Got a call from John Campbell over the weekend, which is pretty unusual – the part about hearing from Campbell, that is, but not the part about the phone call, because Campbell is the last guy I know who doesn’t use a computer.
But old-school has its virtues as well as its drawbacks, and when it comes to jazz piano, it sure has served Campbell well. He’s one of the guys who was drawn in by Bill Evans when he was growing up, but not so much that he couldn’t find his way out. Actually, he started with Erroll Garner and Oscar Peterson and then Ahmad Jamal and then Herbie Hancock, and put them all together to make that powerful, versatile style of his own.
He’s been gone from Chicago for so long now, moving first to New York in the mid-80s – you know, he played in Stan Getz’s band there – and then to California; and it’s been a while since he was on tour nationally with Mel Torme which, although a pretty high-profile gig, was in the 90s. Sure, he had that little stay back in Chicago, in the late 90s and all; still, I’d be surprised if many people under 35 around here would remember him.
But for seven or eight years, Campbell was the man on piano in Chicago. And with Kelly Sill on bass and Joel Spencer on drums, they were the rhythm section in Chicago, playing all the time at the Jazz Showcase and backing up almost every soloist who came into the club: Buddy DeFranco, Eddie Harris, James Moody, Clark Terry. Those are some of the guys who leap to mind. But chances are that if you name some big star, Campbell probably played with him in Chicago.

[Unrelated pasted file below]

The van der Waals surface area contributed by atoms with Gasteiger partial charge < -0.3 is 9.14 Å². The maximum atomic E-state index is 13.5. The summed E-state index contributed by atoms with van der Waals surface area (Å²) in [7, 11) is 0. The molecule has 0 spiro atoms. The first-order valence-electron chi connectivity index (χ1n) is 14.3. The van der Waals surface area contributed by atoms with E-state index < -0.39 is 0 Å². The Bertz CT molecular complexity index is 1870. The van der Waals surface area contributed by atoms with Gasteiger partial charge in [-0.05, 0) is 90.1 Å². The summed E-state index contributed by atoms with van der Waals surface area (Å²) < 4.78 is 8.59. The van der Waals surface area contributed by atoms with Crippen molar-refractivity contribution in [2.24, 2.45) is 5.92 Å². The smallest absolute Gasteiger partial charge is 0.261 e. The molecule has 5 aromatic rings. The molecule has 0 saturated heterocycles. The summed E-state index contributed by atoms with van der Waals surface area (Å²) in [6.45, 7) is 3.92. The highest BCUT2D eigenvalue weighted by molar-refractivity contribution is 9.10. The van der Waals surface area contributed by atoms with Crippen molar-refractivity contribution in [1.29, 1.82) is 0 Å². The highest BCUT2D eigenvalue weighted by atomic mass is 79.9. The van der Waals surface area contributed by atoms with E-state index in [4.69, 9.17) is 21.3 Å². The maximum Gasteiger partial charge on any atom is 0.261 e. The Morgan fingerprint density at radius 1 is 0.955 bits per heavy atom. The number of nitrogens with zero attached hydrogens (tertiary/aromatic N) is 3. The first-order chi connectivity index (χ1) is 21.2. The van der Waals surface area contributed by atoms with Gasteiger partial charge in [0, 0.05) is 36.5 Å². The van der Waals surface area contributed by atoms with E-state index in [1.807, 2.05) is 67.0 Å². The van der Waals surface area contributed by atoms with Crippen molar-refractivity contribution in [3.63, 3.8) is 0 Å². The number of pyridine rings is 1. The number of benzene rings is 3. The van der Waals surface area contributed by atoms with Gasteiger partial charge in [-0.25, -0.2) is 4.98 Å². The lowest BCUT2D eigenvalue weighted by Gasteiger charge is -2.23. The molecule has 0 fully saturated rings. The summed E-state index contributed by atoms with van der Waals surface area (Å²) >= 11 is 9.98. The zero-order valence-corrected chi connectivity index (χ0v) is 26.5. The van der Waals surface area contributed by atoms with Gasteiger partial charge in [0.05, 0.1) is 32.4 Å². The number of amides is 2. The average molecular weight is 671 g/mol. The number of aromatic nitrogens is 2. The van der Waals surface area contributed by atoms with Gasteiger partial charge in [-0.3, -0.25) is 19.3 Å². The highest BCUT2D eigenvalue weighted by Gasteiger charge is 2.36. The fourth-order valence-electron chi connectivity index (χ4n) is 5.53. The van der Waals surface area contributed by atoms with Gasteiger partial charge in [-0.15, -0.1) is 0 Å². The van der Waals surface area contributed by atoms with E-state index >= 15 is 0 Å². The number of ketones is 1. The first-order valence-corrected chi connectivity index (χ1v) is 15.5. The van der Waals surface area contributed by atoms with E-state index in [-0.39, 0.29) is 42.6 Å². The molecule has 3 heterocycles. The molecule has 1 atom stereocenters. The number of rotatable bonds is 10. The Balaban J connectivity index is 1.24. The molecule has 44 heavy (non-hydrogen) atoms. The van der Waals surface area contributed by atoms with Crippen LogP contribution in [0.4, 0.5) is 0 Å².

Anyway, I’m thinking of all this because Campbell called to say he’s back in town for a few days – came in to see his mom down in Bloomington, and Monday he’s coming on up to his old stomping grounds to hang out at, and undoubtedly sit in on, the gig run by his pal Tommy Muellner.
I don’t have to tell you, Diary, that Muellner’s a terrific piano player on his own, and he’s been running this sweet little gig every Monday at the Serbian Village Restaurant up in Irving Park. He’s got the veteran vibraphonist Jim Cooper joining him as his “first set special guest” at 9, and then the jamming commences; and since Campbell also plays a mean vibraphone himself, as well as piano, you gotta think he’ll be zipping between instruments from 10:30 till closing.
I hope some of those younger folks – the ones who missed out on Campbell when he lived here – will make the trek and check him out. He plays such tremendous pure melodies, and when he opens up those dense chords to let in a little light, they shine with a dark fire. He hardly comes back to town at all these days, and almost never to play, and man, he’s missed. The city has no dearth of great piano players, of course, but Campbell’s something special.
Good thing he called, huh? I might’ve missed him myself.